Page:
The Oregon Historical Society in Portland brought in many authors from the local area for their annual Holiday Cheer party last Sunday, a 50-year tradition.
Rachel Randles, OHS Communi-cations and Marketing Manager, who organized this year’s event, said early estimates indicate more than 700 people came to buy books and join in the day’s festivities.
I was delighted to be included among the authors this year to present my recently published history, A Place of Her Own: The Legacy of Oregon Pioneer Martha Poindexter Maupin. It seemed like an excellent venue for my story.
Here I am with other authors at a nonfiction table displaying our books for sale. At the left is Portland author Barbara J. Scot, author of The Nude Beach Notebook, and at right is Elizabeth Enslin from Wallowa County, author of While the Gods Were Sleeping.
My thanks to Portland publisher and author Laura Stanfill, who stopped by and took the above picture with my camera. I met Laura in Tacoma in September at the Pacific Northwest Booksellers Trade Show. It was great seeing her again.
Here’s Laura (at left) in the plaid coat talking with some other authors at the OHS event.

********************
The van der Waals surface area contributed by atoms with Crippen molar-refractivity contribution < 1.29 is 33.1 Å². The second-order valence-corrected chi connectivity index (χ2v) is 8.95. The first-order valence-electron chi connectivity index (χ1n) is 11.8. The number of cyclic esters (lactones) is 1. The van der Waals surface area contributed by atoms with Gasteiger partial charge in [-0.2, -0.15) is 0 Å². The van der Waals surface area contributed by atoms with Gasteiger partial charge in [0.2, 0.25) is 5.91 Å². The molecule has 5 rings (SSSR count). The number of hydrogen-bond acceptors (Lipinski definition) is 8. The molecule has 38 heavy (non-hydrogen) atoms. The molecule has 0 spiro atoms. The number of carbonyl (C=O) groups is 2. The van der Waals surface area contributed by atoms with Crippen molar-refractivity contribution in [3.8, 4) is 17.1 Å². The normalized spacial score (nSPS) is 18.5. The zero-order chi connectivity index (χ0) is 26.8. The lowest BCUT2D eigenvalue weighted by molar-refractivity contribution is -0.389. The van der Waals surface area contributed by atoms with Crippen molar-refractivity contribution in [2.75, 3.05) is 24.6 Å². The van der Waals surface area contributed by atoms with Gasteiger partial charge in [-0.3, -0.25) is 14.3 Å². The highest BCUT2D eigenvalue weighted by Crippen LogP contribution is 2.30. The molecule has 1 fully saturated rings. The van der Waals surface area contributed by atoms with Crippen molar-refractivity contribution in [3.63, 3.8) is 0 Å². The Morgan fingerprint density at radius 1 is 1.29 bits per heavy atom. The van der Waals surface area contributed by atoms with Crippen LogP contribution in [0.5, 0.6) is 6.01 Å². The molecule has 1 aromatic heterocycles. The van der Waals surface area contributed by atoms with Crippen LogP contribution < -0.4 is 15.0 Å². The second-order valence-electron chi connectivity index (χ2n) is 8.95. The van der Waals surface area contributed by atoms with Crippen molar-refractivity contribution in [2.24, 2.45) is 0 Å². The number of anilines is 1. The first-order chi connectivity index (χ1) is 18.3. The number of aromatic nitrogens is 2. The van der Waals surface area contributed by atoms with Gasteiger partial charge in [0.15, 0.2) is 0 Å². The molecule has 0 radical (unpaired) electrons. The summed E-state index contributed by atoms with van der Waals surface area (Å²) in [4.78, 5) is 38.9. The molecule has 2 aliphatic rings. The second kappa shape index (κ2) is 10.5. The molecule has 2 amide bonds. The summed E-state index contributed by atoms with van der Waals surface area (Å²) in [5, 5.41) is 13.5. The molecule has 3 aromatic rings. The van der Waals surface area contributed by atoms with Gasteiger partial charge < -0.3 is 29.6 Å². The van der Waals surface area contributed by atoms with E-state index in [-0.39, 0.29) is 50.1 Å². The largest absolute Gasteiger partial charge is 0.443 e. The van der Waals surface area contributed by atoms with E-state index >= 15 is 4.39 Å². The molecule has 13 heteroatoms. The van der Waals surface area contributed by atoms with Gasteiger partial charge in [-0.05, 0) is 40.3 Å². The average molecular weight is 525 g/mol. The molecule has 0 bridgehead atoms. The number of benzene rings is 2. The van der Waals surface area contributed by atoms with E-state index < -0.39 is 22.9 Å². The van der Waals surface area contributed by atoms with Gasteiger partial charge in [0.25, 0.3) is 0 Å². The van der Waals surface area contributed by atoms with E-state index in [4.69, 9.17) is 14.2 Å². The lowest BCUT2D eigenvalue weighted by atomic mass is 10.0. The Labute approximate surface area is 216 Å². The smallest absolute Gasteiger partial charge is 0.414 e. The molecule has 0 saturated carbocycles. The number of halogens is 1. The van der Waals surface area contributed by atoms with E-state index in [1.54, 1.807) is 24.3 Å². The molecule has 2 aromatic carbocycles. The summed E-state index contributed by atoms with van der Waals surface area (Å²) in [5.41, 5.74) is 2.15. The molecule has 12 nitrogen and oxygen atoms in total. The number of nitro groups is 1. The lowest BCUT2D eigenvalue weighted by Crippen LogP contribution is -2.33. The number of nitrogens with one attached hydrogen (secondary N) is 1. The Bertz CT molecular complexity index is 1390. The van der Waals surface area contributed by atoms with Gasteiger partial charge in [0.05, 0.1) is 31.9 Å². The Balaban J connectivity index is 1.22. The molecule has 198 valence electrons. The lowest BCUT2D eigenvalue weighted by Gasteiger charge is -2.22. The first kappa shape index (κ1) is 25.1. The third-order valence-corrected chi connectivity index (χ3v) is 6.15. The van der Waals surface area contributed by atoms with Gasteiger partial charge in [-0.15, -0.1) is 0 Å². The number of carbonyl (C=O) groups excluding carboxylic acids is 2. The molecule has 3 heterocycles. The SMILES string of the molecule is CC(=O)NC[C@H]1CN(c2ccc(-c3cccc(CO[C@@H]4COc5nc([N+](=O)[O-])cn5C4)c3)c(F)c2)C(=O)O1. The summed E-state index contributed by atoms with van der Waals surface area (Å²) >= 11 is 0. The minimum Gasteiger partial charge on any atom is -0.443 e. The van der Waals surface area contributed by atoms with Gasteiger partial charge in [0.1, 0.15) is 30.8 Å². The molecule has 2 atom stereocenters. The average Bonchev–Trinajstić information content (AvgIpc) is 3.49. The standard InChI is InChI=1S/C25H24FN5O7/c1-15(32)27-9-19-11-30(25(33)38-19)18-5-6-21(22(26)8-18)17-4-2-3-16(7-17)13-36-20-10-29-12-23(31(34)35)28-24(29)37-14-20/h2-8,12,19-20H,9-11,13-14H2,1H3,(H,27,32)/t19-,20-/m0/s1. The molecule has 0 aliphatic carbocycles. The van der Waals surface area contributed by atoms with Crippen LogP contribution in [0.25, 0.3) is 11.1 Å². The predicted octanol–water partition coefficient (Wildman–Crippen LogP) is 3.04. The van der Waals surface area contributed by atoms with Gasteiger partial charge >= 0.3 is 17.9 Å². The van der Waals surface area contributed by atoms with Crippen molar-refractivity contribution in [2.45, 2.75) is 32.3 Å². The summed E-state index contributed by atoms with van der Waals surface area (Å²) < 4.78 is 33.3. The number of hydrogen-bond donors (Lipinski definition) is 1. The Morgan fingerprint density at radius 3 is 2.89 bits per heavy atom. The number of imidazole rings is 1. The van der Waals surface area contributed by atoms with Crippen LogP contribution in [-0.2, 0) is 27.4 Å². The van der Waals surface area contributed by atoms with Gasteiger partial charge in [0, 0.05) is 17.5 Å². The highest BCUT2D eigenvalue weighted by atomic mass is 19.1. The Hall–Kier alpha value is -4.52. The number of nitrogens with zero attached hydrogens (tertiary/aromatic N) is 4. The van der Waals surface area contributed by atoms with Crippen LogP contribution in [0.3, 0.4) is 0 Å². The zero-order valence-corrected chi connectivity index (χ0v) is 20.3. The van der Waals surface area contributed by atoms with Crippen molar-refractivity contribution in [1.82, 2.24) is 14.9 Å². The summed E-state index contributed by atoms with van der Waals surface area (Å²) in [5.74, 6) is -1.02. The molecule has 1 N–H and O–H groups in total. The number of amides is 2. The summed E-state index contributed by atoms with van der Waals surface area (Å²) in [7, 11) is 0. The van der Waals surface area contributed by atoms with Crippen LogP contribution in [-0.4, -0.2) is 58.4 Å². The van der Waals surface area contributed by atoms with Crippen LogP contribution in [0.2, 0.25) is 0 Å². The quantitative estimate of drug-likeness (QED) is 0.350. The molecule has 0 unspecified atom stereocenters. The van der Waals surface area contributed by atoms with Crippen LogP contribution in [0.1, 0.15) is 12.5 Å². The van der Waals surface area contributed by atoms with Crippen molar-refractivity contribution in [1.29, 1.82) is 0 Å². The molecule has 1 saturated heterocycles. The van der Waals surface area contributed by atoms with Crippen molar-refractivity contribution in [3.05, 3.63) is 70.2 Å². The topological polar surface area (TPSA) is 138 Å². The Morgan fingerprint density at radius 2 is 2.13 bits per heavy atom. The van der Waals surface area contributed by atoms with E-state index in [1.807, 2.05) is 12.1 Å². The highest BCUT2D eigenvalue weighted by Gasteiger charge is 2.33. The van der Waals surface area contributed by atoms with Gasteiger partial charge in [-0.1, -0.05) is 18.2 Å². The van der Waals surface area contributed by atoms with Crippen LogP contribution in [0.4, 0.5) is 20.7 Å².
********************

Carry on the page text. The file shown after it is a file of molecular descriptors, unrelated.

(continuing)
Besides book selling and signing, we had refreshments and entertainment. Before the event started authors were treated to a lovely lunch downstairs, with tasty cookies, muffins, and other treats offered throughout the afternoon.
To add to the festive air, The Dickens Carolers came by and sang a few carols for us. Here they are at our table.
It was a great crowd. I even met some relatives–from the Poindexter side. A delightful Poindexter couple came by to talk about our ancestors going back to George Poingdestre who immigrated to Virginia in 1657 from the Isle of Jersey in the English Channel. The Poindexters were pleased to buy a book. They knew their history, and we had a wonderful visit.
I heard many stories from others who stopped by. I’m having a vigorous discussion (at left). When people learn I’ve written a story about a pioneer ancestor, they often want to tell about their own pioneer ancestors, and I enjoy hearing their stories. I hope many of them will get those stories written down while they still have time to talk with the elders who know the history.
All in all, it was a lovely day, and I found considerable enthusiasm for Martha’s story.
Except for the picture Laura took and the one of the carolers, which I took, all others on this post are compliments of the Oregon Historical Society. Rachel sent out a large collection of photos from the event with her thank-you email, offering these glimpses of the day so we authors might use and share them. Many thanks to Rachel and OHS.